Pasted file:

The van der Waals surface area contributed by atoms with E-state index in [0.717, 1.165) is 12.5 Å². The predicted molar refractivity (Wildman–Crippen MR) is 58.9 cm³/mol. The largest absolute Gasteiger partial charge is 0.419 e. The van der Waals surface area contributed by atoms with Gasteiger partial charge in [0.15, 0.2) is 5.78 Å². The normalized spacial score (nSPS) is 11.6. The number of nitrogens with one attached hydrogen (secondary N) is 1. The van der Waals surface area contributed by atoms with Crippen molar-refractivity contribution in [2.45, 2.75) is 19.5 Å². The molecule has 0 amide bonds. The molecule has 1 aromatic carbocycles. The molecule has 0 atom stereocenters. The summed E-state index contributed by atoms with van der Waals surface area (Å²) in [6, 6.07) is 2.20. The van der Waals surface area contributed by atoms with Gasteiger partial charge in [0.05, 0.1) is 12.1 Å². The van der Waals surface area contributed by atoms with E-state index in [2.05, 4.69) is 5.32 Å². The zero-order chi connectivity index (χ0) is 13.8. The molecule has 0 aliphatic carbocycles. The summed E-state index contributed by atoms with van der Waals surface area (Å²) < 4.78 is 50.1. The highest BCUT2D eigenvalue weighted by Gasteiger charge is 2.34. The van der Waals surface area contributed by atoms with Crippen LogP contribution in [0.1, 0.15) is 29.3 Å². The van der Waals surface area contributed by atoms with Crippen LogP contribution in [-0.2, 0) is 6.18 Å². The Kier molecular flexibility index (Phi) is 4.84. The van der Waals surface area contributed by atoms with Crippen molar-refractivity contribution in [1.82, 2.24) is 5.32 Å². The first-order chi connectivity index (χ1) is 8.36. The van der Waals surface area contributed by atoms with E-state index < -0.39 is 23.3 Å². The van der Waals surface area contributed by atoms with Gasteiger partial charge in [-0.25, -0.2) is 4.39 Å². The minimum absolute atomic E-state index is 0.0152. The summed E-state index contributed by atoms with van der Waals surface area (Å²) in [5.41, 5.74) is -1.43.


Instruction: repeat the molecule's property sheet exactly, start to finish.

The van der Waals surface area contributed by atoms with E-state index in [0.717, 1.165) is 12.5 Å². The predicted molar refractivity (Wildman–Crippen MR) is 58.9 cm³/mol. The largest absolute Gasteiger partial charge is 0.419 e. The van der Waals surface area contributed by atoms with Gasteiger partial charge in [0.15, 0.2) is 5.78 Å². The normalized spacial score (nSPS) is 11.6. The number of nitrogens with one attached hydrogen (secondary N) is 1. The van der Waals surface area contributed by atoms with Crippen molar-refractivity contribution in [2.45, 2.75) is 19.5 Å². The molecule has 0 amide bonds. The molecule has 1 aromatic carbocycles. The molecule has 0 atom stereocenters. The summed E-state index contributed by atoms with van der Waals surface area (Å²) in [6, 6.07) is 2.20. The van der Waals surface area contributed by atoms with Gasteiger partial charge in [0.05, 0.1) is 12.1 Å². The van der Waals surface area contributed by atoms with E-state index in [2.05, 4.69) is 5.32 Å². The zero-order chi connectivity index (χ0) is 13.8. The molecule has 0 aliphatic carbocycles. The summed E-state index contributed by atoms with van der Waals surface area (Å²) < 4.78 is 50.1. The highest BCUT2D eigenvalue weighted by Gasteiger charge is 2.34. The van der Waals surface area contributed by atoms with Crippen LogP contribution in [0.1, 0.15) is 29.3 Å². The van der Waals surface area contributed by atoms with Crippen LogP contribution in [-0.2, 0) is 6.18 Å². The Kier molecular flexibility index (Phi) is 4.84. The van der Waals surface area contributed by atoms with Crippen molar-refractivity contribution in [1.82, 2.24) is 5.32 Å². The first-order chi connectivity index (χ1) is 8.36. The van der Waals surface area contributed by atoms with E-state index < -0.39 is 23.3 Å². The van der Waals surface area contributed by atoms with Gasteiger partial charge in [-0.25, -0.2) is 4.39 Å². The minimum absolute atomic E-state index is 0.0152. The summed E-state index contributed by atoms with van der Waals surface area (Å²) in [5.41, 5.74) is -1.43.